Panama's former military dictator Manuel Noriega claims he's entitled to compensation because his image appears in Activision's "Call of Duty: Black Ops II" without his consent.
Noriega's attorney argued Activision improperly used the ex-general's exact likeness without first obtaining his permission, and cited another court's ruling allowing the pop band "No Doubt" to pursue damages after band singer Gwen Stefani was included in the video game "Band Hero" without her permission.
For their defense, Activision has hired former New York City mayor Rudy Giuliani. "I am morally outraged that a man like Noriega is seeking to inhibit our creative rights in the United States," said Giuliani. "If creative rights have to be sacrificed, they shouldn't be sacrificed for someone like Noriega, nor should anyone have to send millions of dollars down to a Panamanian jail because this madman is making absurd claims."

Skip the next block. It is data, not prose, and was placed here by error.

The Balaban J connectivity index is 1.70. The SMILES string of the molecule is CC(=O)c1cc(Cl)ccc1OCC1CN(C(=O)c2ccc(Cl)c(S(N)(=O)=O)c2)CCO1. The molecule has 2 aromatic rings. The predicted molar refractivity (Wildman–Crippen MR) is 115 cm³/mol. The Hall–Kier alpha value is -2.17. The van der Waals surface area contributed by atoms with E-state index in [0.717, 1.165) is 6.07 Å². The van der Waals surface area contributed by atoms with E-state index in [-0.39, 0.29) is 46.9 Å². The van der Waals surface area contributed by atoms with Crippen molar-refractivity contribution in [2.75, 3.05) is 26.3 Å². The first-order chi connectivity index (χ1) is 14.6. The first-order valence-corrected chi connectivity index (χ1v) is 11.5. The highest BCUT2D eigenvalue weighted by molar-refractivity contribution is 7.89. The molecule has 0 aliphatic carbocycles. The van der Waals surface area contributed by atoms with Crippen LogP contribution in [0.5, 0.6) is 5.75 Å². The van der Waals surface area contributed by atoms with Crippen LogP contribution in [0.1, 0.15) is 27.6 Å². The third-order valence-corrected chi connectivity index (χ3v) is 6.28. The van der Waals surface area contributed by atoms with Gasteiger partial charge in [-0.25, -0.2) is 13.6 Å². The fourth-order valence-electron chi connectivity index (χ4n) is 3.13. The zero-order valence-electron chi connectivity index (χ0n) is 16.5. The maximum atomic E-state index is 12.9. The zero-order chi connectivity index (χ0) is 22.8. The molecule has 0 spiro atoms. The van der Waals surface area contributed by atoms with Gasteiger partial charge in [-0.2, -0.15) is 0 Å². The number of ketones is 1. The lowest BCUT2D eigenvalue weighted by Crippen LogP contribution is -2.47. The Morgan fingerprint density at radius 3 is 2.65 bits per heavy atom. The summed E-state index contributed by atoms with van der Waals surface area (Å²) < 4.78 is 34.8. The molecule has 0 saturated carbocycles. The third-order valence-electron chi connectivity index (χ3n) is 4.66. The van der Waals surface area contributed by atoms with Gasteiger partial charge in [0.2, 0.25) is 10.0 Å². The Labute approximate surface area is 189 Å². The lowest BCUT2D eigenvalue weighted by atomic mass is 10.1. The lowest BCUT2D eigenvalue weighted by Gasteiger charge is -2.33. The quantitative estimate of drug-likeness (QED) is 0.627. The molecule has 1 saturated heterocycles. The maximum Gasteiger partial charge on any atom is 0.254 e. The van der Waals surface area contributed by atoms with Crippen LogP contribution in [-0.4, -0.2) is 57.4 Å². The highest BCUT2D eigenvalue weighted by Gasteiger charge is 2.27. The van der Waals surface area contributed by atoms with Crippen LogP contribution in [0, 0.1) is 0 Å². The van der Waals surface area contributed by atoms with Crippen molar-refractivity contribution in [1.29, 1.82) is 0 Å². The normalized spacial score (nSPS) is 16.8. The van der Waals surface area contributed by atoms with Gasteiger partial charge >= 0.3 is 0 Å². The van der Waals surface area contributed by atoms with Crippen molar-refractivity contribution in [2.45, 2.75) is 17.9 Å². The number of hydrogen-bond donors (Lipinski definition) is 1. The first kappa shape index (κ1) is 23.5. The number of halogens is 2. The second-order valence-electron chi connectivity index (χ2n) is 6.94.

If Noriega wins, other historical figures could sue if they don't like the way they're portrayed by Hollywood, he said. The case would give them "veto power" over movies they don't like, Giuliani said, noting that Osama bin Laden's heirs would have never consented to the movie "Zero Dark Thirty," which documented the U.S. military operation that led to his death.
Activision Blizzard is protected by the 1st Amendment in depicting historical figures in video games, just as the makers of the 2013 movie "The Butler" were justified in using actors to portray former U.S. presidents, Giuliani said.
"He made himself a piece of our history," Giuliani said of Noriega. "He has no right to recover."